Josh's joshings     'The buck starts here'  Josh

"The finest and most perceptive blog in the entire Universe" - Jayson (not Tony) Blair


Email me *



How easy is it to recognise irony.
A. Pedant



Big boys (& girls)


British Journalism Review*
The Guardian*
Melbourne Age*




Worth a look


Charlie's Diary*
The Feral Eye*
Green fairy*
I live on your visits*
Jak - Vancouver*
Junius*
Quantum Tea*
Reflections in D minor*




Drabness is a state of mind
A. Pedant

This page is powered by Blogger. Isn't yours?
Sunday, July 13, 2003
 
The history of the English novel

Channel Four is running a series on the history of the English novel. (But, depending how far it goes, shouldn't that be 'The novel in English', a subtle but important distinction?) The first episode, starting last night, got off to a reasonable start. 'Robinson Crusoe' (Defoe, 1719 - but what about 'Moll Flanders'?), 'Pamela' and 'Clarissa' (Samuel Richardson), and 'Tom Jones' (Henry Fielding) were obvious initial choices.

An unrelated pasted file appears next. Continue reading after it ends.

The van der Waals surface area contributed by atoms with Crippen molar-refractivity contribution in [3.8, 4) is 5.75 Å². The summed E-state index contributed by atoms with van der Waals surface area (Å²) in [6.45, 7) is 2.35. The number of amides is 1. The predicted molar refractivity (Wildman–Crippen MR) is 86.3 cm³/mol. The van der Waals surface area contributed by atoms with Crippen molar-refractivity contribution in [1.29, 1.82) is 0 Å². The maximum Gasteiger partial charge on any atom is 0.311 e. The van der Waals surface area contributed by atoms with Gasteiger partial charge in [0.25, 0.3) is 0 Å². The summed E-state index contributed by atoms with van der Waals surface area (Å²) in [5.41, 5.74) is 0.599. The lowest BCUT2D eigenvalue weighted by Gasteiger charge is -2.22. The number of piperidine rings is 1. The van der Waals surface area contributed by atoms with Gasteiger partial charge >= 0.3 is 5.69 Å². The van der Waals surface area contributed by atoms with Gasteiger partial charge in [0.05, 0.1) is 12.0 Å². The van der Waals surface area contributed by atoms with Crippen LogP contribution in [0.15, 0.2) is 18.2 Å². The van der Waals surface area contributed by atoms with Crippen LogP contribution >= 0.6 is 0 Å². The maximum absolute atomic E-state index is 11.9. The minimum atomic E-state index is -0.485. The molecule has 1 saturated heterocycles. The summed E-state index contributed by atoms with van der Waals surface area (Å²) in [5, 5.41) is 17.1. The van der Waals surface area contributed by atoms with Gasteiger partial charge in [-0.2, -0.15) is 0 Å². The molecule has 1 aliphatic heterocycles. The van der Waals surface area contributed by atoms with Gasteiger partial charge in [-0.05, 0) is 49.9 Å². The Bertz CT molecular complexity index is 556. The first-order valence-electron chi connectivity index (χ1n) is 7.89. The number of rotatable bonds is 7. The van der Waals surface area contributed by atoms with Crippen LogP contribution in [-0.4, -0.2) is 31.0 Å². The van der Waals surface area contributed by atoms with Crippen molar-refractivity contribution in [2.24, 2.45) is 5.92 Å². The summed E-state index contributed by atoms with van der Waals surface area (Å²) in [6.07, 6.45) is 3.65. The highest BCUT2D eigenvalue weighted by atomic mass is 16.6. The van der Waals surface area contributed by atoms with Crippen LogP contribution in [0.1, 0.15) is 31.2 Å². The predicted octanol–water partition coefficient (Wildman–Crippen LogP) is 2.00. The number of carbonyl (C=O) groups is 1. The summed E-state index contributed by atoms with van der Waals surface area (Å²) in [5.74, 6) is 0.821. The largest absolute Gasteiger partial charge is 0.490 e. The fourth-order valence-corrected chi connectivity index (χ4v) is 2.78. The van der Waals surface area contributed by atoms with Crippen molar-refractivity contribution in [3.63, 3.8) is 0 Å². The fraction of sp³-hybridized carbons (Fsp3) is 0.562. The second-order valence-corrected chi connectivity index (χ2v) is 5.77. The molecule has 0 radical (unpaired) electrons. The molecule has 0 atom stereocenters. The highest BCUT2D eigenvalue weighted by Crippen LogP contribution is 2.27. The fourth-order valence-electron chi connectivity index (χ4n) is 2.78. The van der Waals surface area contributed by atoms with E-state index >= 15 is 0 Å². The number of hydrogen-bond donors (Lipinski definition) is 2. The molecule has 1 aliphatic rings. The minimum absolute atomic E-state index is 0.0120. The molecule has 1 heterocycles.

The programme concluded with 'Northanger Abbey' (Jane Austen) so, unless I fell asleep, the series somehow mentioned the Gothic generally but not specifically, en passant, and made some very significant omissions.

'Evelina' (Fanny Burney) is an interesting precursor to Jane Austen. 'Tristram Shandy' (Lawrence Sterne) should not be ignored, either.

And then, of course, there's 'Don Quixote' (Cervantes, 1605). This work predated them all by more than one hundred years and it would be remarkable if it had had no influence on the English novel.

Still, if you've nothing better to do on a Saturday night, you could still catch up with your literary education, Mrs T.



Comments: Post a Comment